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25-Hydroxyvitamin D Threshold for the Effects of Vitamin D Supplements on Bone Density: Secondary Analysis of a Randomized Controlled Trial

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  • Accepted manuscript

    Accepted author manuscript, 831 KB, PDF-document

    Embargo ends: 17/04/19

  • Accepted manuscript

    Accepted author manuscript, 505 KB, PDF-document

    Embargo ends: 31/12/99

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Abstract

Most trials of vitamin D supplementation have shown no benefits on bone density (BMD), though severe vitamin D deficiency causes osteomalacia which is associated with profound BMD deficits. Recently, the ViDA-BMD study from New Zealand demonstrated a threshold of baseline 25-hydroxyvitamin D (30 nmol/L) below which vitamin D supplementation did benefit BMD. We have now re-examined data from a similar trial in Aberdeen to determine whether a baseline 25-hydroxyvitamin D threshold of 30 nmol/L is also observed in that database. The Aberdeen study recruited 305 postmenopausal women in late winter and randomized them to receive placebo, vitamin D 400 IU/day or vitamin D 1000 IU/day over one year. As previously reported, BMD loss at the hip was reduced by vitamin D 1000 IU/day only, and there was no significant treatment effect of either dose at the lumbar spine. In the present analysis, when the trial participants were grouped according to whether their baseline 25-hydroxyvitamin D was ≤30 nmol/L or above this threshold, significant treatment effects were apparent at both the spine and hip in those with baseline 25-hydroxyvitamin D ≤30 nmol/L, but no significant effects were apparent in those with baseline 25-hydroxyvitamin D above this level. There was evidence of a similar threshold for effects on parathyroid hormone, but no groups showed changes in bone turnover markers during the study.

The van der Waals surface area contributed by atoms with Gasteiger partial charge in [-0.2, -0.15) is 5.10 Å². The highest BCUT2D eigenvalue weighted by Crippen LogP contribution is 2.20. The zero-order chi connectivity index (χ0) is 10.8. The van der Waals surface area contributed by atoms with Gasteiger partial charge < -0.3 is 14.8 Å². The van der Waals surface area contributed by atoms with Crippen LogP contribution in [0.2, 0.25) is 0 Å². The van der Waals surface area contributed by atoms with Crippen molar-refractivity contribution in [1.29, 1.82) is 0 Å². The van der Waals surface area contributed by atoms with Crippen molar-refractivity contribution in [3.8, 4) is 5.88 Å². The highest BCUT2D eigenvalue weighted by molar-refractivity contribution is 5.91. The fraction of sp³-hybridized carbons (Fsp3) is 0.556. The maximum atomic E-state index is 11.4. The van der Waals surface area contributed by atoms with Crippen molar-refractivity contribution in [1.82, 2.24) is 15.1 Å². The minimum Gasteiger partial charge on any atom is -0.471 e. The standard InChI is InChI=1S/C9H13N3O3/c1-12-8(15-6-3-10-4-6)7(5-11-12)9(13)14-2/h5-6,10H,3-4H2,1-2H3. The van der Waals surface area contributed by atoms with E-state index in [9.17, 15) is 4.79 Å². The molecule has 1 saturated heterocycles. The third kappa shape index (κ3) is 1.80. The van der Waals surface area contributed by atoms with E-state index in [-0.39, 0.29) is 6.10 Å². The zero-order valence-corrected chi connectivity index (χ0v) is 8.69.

It is concluded that vitamin D supplements only increase bone density in adults with nadir 25-hydroxyvitamin D ≤30 nmol/L. This moves us further towards a trial-based definition of vitamin D deficiency in adults with adequate calcium intakes, and suggests that supplement use should be targeted accordingly. Future trials of vitamin D supplementation should focus on individuals with 25-hydroxyvitamin D concentrations in this range.

Details

Original languageEnglish
Pages (from-to)1464-1469
JournalJournal of Bone and Mineral Research
Volume33
Issue number8
Early online date17 Apr 2018
DOIs
StatePublished - Aug 2018
Peer-reviewedYes

Keywords

    Research areas

  • vitamin D, vitamin D metabolites, 24,25-dihydroxyvitamin D, osteoporosis, DXA, nutrition, biochemical markers of bone turnover, PTH

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